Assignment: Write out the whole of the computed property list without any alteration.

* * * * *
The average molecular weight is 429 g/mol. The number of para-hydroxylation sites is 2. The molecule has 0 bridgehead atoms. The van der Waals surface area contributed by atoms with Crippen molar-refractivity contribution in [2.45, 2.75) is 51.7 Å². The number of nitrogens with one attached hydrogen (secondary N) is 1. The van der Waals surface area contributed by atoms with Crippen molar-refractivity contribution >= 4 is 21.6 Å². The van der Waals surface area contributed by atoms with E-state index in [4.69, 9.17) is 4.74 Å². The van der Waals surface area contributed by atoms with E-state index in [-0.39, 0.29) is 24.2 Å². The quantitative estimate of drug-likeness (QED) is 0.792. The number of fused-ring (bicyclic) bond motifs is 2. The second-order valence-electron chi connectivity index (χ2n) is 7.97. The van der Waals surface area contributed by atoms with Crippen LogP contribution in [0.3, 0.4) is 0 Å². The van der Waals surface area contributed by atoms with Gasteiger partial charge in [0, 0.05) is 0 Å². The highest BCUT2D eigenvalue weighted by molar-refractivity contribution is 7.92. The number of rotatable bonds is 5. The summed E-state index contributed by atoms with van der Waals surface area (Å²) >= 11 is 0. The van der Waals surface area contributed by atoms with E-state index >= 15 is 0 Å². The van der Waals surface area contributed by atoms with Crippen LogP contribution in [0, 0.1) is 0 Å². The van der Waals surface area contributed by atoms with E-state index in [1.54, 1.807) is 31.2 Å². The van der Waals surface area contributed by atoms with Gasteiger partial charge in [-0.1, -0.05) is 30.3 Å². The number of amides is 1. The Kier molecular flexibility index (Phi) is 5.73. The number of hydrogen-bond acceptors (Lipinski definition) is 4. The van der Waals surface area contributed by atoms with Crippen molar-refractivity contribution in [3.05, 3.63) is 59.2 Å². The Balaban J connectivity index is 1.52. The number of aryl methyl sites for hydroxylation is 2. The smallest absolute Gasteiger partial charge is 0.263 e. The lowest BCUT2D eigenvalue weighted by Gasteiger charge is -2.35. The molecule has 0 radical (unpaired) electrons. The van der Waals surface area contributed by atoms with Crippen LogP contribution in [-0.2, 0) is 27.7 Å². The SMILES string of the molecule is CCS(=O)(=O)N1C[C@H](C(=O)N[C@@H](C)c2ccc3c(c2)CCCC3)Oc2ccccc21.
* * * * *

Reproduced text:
The average molecular weight is 429 g/mol. The number of para-hydroxylation sites is 2. The molecule has 0 bridgehead atoms. The van der Waals surface area contributed by atoms with Crippen molar-refractivity contribution in [2.45, 2.75) is 51.7 Å². The number of nitrogens with one attached hydrogen (secondary N) is 1. The van der Waals surface area contributed by atoms with Crippen molar-refractivity contribution >= 4 is 21.6 Å². The van der Waals surface area contributed by atoms with E-state index in [4.69, 9.17) is 4.74 Å². The van der Waals surface area contributed by atoms with E-state index in [-0.39, 0.29) is 24.2 Å². The quantitative estimate of drug-likeness (QED) is 0.792. The number of fused-ring (bicyclic) bond motifs is 2. The second-order valence-electron chi connectivity index (χ2n) is 7.97. The van der Waals surface area contributed by atoms with Crippen LogP contribution in [0.3, 0.4) is 0 Å². The van der Waals surface area contributed by atoms with Gasteiger partial charge in [0, 0.05) is 0 Å². The highest BCUT2D eigenvalue weighted by molar-refractivity contribution is 7.92. The number of rotatable bonds is 5. The summed E-state index contributed by atoms with van der Waals surface area (Å²) >= 11 is 0. The van der Waals surface area contributed by atoms with E-state index >= 15 is 0 Å². The van der Waals surface area contributed by atoms with Crippen LogP contribution in [0, 0.1) is 0 Å². The van der Waals surface area contributed by atoms with E-state index in [1.54, 1.807) is 31.2 Å². The van der Waals surface area contributed by atoms with Gasteiger partial charge in [-0.1, -0.05) is 30.3 Å². The number of amides is 1. The Kier molecular flexibility index (Phi) is 5.73. The number of hydrogen-bond acceptors (Lipinski definition) is 4. The van der Waals surface area contributed by atoms with Crippen molar-refractivity contribution in [3.05, 3.63) is 59.2 Å². The Balaban J connectivity index is 1.52. The number of aryl methyl sites for hydroxylation is 2. The smallest absolute Gasteiger partial charge is 0.263 e. The lowest BCUT2D eigenvalue weighted by Gasteiger charge is -2.35. The molecule has 0 radical (unpaired) electrons. The van der Waals surface area contributed by atoms with Crippen LogP contribution in [-0.2, 0) is 27.7 Å². The SMILES string of the molecule is CCS(=O)(=O)N1C[C@H](C(=O)N[C@@H](C)c2ccc3c(c2)CCCC3)Oc2ccccc21.